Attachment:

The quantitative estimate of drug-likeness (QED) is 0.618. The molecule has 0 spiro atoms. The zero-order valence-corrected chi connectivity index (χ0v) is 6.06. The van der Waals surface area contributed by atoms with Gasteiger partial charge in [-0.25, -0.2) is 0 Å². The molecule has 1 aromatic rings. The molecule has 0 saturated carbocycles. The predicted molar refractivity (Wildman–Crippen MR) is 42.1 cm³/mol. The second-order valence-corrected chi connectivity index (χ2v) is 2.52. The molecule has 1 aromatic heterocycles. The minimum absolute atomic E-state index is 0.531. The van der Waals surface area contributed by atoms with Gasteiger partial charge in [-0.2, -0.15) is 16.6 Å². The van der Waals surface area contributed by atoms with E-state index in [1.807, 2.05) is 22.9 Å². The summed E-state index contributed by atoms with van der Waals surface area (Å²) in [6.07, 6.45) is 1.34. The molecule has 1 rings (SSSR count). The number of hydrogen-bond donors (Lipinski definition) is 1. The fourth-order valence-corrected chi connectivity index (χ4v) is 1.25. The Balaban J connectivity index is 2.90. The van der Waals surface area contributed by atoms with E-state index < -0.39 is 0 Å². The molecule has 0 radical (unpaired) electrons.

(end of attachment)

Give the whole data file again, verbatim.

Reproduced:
The quantitative estimate of drug-likeness (QED) is 0.618. The molecule has 0 spiro atoms. The zero-order valence-corrected chi connectivity index (χ0v) is 6.06. The van der Waals surface area contributed by atoms with Gasteiger partial charge in [-0.25, -0.2) is 0 Å². The molecule has 1 aromatic rings. The molecule has 0 saturated carbocycles. The predicted molar refractivity (Wildman–Crippen MR) is 42.1 cm³/mol. The second-order valence-corrected chi connectivity index (χ2v) is 2.52. The molecule has 1 aromatic heterocycles. The minimum absolute atomic E-state index is 0.531. The van der Waals surface area contributed by atoms with Gasteiger partial charge in [-0.2, -0.15) is 16.6 Å². The van der Waals surface area contributed by atoms with E-state index in [1.807, 2.05) is 22.9 Å². The summed E-state index contributed by atoms with van der Waals surface area (Å²) in [6.07, 6.45) is 1.34. The molecule has 1 rings (SSSR count). The number of hydrogen-bond donors (Lipinski definition) is 1. The fourth-order valence-corrected chi connectivity index (χ4v) is 1.25. The Balaban J connectivity index is 2.90. The van der Waals surface area contributed by atoms with E-state index < -0.39 is 0 Å². The molecule has 0 radical (unpaired) electrons.